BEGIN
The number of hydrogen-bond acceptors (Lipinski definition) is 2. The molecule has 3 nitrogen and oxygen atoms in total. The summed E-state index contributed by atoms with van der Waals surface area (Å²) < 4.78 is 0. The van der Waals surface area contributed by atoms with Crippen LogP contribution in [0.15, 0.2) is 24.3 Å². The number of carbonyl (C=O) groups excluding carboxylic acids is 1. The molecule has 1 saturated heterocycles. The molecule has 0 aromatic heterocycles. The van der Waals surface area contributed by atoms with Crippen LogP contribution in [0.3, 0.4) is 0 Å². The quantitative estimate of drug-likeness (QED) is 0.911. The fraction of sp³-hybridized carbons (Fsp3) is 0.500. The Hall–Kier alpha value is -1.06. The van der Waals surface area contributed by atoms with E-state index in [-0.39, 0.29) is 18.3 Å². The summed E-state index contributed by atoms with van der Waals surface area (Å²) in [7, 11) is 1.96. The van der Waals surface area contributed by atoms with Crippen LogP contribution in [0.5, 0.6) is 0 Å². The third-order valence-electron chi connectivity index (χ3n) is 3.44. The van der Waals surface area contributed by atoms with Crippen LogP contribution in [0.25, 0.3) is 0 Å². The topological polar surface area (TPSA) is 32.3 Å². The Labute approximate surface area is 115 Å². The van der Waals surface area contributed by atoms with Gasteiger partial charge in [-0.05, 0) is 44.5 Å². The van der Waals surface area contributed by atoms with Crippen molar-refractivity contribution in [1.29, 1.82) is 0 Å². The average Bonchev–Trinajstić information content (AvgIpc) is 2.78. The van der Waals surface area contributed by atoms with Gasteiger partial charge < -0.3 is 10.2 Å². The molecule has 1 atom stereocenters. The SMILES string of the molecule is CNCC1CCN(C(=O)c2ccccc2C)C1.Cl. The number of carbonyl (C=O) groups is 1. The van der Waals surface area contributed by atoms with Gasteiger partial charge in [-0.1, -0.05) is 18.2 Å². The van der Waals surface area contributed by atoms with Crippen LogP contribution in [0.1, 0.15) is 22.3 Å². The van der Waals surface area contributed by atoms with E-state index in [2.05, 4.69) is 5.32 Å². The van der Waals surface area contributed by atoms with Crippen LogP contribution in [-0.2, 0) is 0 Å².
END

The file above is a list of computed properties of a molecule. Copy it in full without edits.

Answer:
The number of hydrogen-bond acceptors (Lipinski definition) is 2. The molecule has 3 nitrogen and oxygen atoms in total. The summed E-state index contributed by atoms with van der Waals surface area (Å²) < 4.78 is 0. The van der Waals surface area contributed by atoms with Crippen LogP contribution in [0.15, 0.2) is 24.3 Å². The number of carbonyl (C=O) groups excluding carboxylic acids is 1. The molecule has 1 saturated heterocycles. The molecule has 0 aromatic heterocycles. The van der Waals surface area contributed by atoms with Crippen LogP contribution in [0.3, 0.4) is 0 Å². The quantitative estimate of drug-likeness (QED) is 0.911. The fraction of sp³-hybridized carbons (Fsp3) is 0.500. The Hall–Kier alpha value is -1.06. The van der Waals surface area contributed by atoms with E-state index in [-0.39, 0.29) is 18.3 Å². The summed E-state index contributed by atoms with van der Waals surface area (Å²) in [7, 11) is 1.96. The van der Waals surface area contributed by atoms with Crippen LogP contribution in [0.5, 0.6) is 0 Å². The third-order valence-electron chi connectivity index (χ3n) is 3.44. The van der Waals surface area contributed by atoms with Crippen LogP contribution in [0.25, 0.3) is 0 Å². The topological polar surface area (TPSA) is 32.3 Å². The Labute approximate surface area is 115 Å². The van der Waals surface area contributed by atoms with Gasteiger partial charge in [-0.05, 0) is 44.5 Å². The van der Waals surface area contributed by atoms with Crippen molar-refractivity contribution in [1.29, 1.82) is 0 Å². The average Bonchev–Trinajstić information content (AvgIpc) is 2.78. The van der Waals surface area contributed by atoms with Gasteiger partial charge < -0.3 is 10.2 Å². The molecule has 1 atom stereocenters. The SMILES string of the molecule is CNCC1CCN(C(=O)c2ccccc2C)C1.Cl. The number of carbonyl (C=O) groups is 1. The van der Waals surface area contributed by atoms with Gasteiger partial charge in [-0.1, -0.05) is 18.2 Å². The van der Waals surface area contributed by atoms with Crippen LogP contribution in [0.1, 0.15) is 22.3 Å². The van der Waals surface area contributed by atoms with E-state index in [2.05, 4.69) is 5.32 Å². The van der Waals surface area contributed by atoms with Crippen LogP contribution in [-0.2, 0) is 0 Å².